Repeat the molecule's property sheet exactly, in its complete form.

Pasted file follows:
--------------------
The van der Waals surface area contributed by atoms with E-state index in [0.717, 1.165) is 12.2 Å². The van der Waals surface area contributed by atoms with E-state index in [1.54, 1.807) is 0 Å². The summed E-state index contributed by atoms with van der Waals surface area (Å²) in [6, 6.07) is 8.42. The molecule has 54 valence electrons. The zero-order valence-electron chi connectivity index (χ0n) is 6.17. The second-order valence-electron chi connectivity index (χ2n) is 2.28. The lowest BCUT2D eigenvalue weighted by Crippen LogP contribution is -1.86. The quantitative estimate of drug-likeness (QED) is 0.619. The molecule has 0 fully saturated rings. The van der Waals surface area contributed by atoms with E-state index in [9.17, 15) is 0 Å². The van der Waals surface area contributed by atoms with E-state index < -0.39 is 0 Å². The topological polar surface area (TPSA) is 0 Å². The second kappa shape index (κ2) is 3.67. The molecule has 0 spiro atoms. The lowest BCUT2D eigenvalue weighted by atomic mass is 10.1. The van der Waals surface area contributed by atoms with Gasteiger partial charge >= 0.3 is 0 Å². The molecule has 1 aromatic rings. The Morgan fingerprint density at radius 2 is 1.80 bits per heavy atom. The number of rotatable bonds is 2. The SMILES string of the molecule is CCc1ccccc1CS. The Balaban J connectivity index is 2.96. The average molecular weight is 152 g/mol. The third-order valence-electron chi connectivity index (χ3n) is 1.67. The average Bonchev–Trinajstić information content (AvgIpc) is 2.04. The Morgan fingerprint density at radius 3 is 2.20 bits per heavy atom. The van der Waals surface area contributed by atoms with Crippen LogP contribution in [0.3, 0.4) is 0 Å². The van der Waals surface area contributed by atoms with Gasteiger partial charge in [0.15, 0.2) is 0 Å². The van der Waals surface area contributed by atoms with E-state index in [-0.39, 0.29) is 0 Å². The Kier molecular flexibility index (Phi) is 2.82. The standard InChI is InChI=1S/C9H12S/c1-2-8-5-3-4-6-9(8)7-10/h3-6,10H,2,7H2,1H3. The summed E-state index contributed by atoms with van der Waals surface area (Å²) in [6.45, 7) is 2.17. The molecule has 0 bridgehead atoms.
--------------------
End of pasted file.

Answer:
The van der Waals surface area contributed by atoms with E-state index in [0.717, 1.165) is 12.2 Å². The van der Waals surface area contributed by atoms with E-state index in [1.54, 1.807) is 0 Å². The summed E-state index contributed by atoms with van der Waals surface area (Å²) in [6, 6.07) is 8.42. The molecule has 54 valence electrons. The zero-order valence-electron chi connectivity index (χ0n) is 6.17. The second-order valence-electron chi connectivity index (χ2n) is 2.28. The lowest BCUT2D eigenvalue weighted by Crippen LogP contribution is -1.86. The quantitative estimate of drug-likeness (QED) is 0.619. The molecule has 0 fully saturated rings. The van der Waals surface area contributed by atoms with E-state index in [9.17, 15) is 0 Å². The van der Waals surface area contributed by atoms with E-state index < -0.39 is 0 Å². The topological polar surface area (TPSA) is 0 Å². The second kappa shape index (κ2) is 3.67. The molecule has 0 spiro atoms. The lowest BCUT2D eigenvalue weighted by atomic mass is 10.1. The van der Waals surface area contributed by atoms with Gasteiger partial charge >= 0.3 is 0 Å². The molecule has 1 aromatic rings. The Morgan fingerprint density at radius 2 is 1.80 bits per heavy atom. The number of rotatable bonds is 2. The SMILES string of the molecule is CCc1ccccc1CS. The Balaban J connectivity index is 2.96. The average molecular weight is 152 g/mol. The third-order valence-electron chi connectivity index (χ3n) is 1.67. The average Bonchev–Trinajstić information content (AvgIpc) is 2.04. The Morgan fingerprint density at radius 3 is 2.20 bits per heavy atom. The van der Waals surface area contributed by atoms with Crippen LogP contribution in [0.3, 0.4) is 0 Å². The van der Waals surface area contributed by atoms with Gasteiger partial charge in [0.15, 0.2) is 0 Å². The van der Waals surface area contributed by atoms with E-state index in [-0.39, 0.29) is 0 Å². The Kier molecular flexibility index (Phi) is 2.82. The standard InChI is InChI=1S/C9H12S/c1-2-8-5-3-4-6-9(8)7-10/h3-6,10H,2,7H2,1H3. The summed E-state index contributed by atoms with van der Waals surface area (Å²) in [6.45, 7) is 2.17. The molecule has 0 bridgehead atoms.